Action on Climate Change, in Spite of Republicans
Riley Moore, the state treasurer of West Virginia, is fed up with people who worry about climate change. "The climate has been changing in the world since Earth was created," he informed The New York Times. "Whether these greenhouse gas emissions are contributing to the warming of the globe, I'm not sure I necessarily agree with that."
It was said of the Bourbons, who once ruled France, that they had learned nothing and forgotten nothing. When it comes to environmental matters, Republican politicians have learned nothing and forgotten everything.
The Inflation Reduction Act signed by Joe Biden Tuesday actually has a lot more to do with combating global warming than it does with inflation. It's a landmark achievement: the first major legislation ever to address climate change.
It will cut greenhouse gas emissions by as much as 42% from the level in 2005. It provides funds and tax breaks to encourage solar, wind and nuclear power, along with incentives for electric vehicles and energy conservation. The Rhodium Group, which does research on climate matters, calls it "a game changer for U.S. decarbonization."
Can you guess how many Republican members of Congress voted for it? Zero. Sen. Kevin Cramer of North Dakota scoffed at the Democrats' approach: "They just have a million ways to slow down development of fossil fuels. And I think we know at this point that is their religion and that's their conviction."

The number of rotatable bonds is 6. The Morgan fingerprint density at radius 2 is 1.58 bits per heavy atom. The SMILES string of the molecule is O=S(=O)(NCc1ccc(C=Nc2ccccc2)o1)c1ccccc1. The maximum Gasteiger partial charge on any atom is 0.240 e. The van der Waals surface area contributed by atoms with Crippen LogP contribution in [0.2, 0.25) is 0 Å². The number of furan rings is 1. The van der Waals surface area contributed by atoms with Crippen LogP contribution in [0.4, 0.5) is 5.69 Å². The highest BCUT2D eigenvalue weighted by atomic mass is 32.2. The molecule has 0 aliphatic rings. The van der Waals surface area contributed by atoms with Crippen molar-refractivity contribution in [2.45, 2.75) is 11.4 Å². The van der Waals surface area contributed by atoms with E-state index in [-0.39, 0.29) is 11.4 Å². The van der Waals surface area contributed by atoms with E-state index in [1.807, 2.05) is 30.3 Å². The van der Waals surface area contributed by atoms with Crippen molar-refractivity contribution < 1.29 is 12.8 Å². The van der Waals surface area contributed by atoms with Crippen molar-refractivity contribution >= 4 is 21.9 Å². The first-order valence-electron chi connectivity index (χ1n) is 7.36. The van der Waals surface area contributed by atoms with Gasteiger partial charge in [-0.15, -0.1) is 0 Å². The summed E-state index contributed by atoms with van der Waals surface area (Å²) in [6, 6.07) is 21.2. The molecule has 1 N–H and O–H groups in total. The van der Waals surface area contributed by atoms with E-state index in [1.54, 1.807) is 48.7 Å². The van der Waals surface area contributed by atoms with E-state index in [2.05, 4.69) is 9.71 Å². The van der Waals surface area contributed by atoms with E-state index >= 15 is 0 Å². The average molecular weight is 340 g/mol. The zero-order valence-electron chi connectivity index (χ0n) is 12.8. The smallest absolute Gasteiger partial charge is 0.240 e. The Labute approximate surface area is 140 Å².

His theology, by contrast, treats climate concerns as the work of the devil. A big element of the GOP brand is an ostentatious indifference to the fate of the natural world. But there was nothing inevitable about that.
It was a Republican president, Richard Nixon, who created the federal Environmental Protection Agency. He also signed the Clean Air Act and the Endangered Species Act.
It was a Republican president, Ronald Reagan, who joined an international treaty to preserve the ozone layer. It was a Republican president, George H.W. Bush, who vowed to be "the environmental president" and signed a new Clean Air Act, which largely solved the problem of acid rain.
But today, the biggest problem is human-caused climate change, and it's a far worse problem because for decades, Republican presidents and legislators have blocked every attempt to resolve it -- and, in many cases, denied its existence altogether.
George W. Bush withdrew from the Kyoto climate accord and refused to act on carbon dioxide. Donald Trump, who mocked the notion that the planet was heating up, scrapped Barack Obama's program to curb power plant emissions and abandoned the Paris climate agreement.